Union calls for review of ‘prohibitively expensive’ academic e-book industry

The UCU has called on the minister for universities to instigate a review of the ‘exploitative’ academic e-book market

The University and College Union (UCU) has called on the minister for universities to ensure academic e-books are more accessible for university staff and students.

In an open letter to Michelle Donelan, the union expressed concern that the inability of institutions to purchase expensive e-book licenses is disrupting learning and inhibiting “a vibrant higher education sector producing world-beating research”.

The letter highlights the increased use of online academic e-books as a result of the pandemic and explains that e-book costs can be up to ten times the amount of regular books, causing many lecturers to tailor reading lists to include only accessible content.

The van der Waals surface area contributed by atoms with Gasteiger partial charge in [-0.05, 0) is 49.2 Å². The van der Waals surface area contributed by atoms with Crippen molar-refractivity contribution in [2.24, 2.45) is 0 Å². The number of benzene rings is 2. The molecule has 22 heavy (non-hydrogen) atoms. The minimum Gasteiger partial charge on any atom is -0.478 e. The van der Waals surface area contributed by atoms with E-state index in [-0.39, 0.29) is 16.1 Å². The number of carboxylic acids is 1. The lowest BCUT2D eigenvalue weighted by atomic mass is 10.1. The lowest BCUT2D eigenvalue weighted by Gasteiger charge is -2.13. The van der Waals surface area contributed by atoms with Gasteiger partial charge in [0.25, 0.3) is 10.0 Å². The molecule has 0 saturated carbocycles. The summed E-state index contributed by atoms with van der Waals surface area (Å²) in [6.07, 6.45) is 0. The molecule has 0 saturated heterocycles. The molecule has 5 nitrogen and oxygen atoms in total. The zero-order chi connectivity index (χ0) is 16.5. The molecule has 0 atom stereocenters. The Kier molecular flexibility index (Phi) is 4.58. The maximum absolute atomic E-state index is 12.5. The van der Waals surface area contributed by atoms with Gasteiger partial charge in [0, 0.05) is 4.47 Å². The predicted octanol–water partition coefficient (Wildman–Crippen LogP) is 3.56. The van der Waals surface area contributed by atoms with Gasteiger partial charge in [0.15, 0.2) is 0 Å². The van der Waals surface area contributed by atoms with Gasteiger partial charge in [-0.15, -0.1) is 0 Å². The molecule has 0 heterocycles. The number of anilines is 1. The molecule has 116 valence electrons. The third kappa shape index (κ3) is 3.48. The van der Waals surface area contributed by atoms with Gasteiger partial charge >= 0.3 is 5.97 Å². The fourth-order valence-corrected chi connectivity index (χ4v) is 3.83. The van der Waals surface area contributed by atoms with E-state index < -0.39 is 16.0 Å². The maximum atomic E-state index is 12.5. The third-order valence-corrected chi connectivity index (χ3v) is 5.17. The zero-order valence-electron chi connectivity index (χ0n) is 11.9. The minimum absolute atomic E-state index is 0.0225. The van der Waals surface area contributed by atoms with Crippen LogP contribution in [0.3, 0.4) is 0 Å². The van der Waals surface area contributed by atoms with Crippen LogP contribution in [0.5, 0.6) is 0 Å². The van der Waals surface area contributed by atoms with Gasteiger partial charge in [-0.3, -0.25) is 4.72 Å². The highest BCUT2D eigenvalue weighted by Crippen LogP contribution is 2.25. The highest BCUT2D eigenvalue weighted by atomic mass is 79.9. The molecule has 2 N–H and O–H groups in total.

In addition to being expensive, only 10% of academic books are available to universities in e-book format.

University library budgets are finite, and are frequently prone to cuts and UCU fears that further budget cuts may happen this year as we wait for the extent of the impact of the pandemic on HE institutions to become clear –UCU

The union believes the issue stems from “a lack of competition or alternative options” within academic e-book publishing where “only a few key players” dominate the industry forcing university libraries to either purchase expensive licenses or not purchase e-books at all.

The letter explains that e-book licenses are often “confusing” and “increase in price arbitrarily” and highlights that most universities do not purchase licenses due to limited budgets and fears of future budget cuts.

An extract from the letter says: “University library budgets are finite, and are frequently prone to cuts and UCU fears that further budget cuts may happen this year as we wait for the extent of the impact of the pandemic on HE institutions to become clear.”

In final remarks, the union called the minister to contact the Competition and Markets Authority to review the industry and “ensure that research, information and ideas are accessible to those enrolling in universities”.


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